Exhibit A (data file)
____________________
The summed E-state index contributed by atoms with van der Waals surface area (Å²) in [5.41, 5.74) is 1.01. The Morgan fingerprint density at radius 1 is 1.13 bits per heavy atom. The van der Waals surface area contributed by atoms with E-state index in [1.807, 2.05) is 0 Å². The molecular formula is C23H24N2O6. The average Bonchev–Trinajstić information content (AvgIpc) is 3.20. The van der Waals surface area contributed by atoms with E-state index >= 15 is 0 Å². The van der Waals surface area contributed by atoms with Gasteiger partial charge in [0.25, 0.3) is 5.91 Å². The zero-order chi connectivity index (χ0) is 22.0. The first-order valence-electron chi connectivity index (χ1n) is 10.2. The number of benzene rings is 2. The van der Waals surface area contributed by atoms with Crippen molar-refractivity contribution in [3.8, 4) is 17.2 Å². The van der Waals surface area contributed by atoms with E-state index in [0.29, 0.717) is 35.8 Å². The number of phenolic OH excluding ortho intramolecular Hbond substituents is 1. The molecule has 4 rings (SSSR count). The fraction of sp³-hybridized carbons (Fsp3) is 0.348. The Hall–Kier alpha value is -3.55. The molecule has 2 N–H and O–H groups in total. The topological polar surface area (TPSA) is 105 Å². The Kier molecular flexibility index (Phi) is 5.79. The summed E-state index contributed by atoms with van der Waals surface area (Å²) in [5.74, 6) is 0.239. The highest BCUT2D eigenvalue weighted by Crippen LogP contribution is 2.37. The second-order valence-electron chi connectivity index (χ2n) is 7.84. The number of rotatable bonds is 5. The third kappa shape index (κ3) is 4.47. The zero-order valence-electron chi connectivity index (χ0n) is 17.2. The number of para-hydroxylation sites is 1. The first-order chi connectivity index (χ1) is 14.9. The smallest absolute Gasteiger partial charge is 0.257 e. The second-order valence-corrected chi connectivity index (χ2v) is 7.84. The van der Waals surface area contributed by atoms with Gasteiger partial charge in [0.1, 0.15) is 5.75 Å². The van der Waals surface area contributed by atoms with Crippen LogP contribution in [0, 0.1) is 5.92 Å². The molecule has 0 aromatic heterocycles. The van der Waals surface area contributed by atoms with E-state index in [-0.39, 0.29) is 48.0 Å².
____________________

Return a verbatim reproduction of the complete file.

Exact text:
The summed E-state index contributed by atoms with van der Waals surface area (Å²) in [5.41, 5.74) is 1.01. The Morgan fingerprint density at radius 1 is 1.13 bits per heavy atom. The van der Waals surface area contributed by atoms with E-state index in [1.807, 2.05) is 0 Å². The molecular formula is C23H24N2O6. The average Bonchev–Trinajstić information content (AvgIpc) is 3.20. The van der Waals surface area contributed by atoms with E-state index >= 15 is 0 Å². The van der Waals surface area contributed by atoms with Gasteiger partial charge in [0.25, 0.3) is 5.91 Å². The zero-order chi connectivity index (χ0) is 22.0. The first-order valence-electron chi connectivity index (χ1n) is 10.2. The number of benzene rings is 2. The van der Waals surface area contributed by atoms with Crippen molar-refractivity contribution in [3.8, 4) is 17.2 Å². The van der Waals surface area contributed by atoms with E-state index in [0.29, 0.717) is 35.8 Å². The number of phenolic OH excluding ortho intramolecular Hbond substituents is 1. The molecule has 4 rings (SSSR count). The fraction of sp³-hybridized carbons (Fsp3) is 0.348. The Hall–Kier alpha value is -3.55. The molecule has 2 N–H and O–H groups in total. The topological polar surface area (TPSA) is 105 Å². The Kier molecular flexibility index (Phi) is 5.79. The summed E-state index contributed by atoms with van der Waals surface area (Å²) in [5.74, 6) is 0.239. The highest BCUT2D eigenvalue weighted by Crippen LogP contribution is 2.37. The second-order valence-electron chi connectivity index (χ2n) is 7.84. The number of rotatable bonds is 5. The third kappa shape index (κ3) is 4.47. The zero-order valence-electron chi connectivity index (χ0n) is 17.2. The number of para-hydroxylation sites is 1. The first-order chi connectivity index (χ1) is 14.9. The smallest absolute Gasteiger partial charge is 0.257 e. The second-order valence-corrected chi connectivity index (χ2v) is 7.84. The van der Waals surface area contributed by atoms with Gasteiger partial charge in [0.1, 0.15) is 5.75 Å². The van der Waals surface area contributed by atoms with Crippen LogP contribution in [0, 0.1) is 5.92 Å². The molecule has 0 aromatic heterocycles. The van der Waals surface area contributed by atoms with E-state index in [-0.39, 0.29) is 48.0 Å².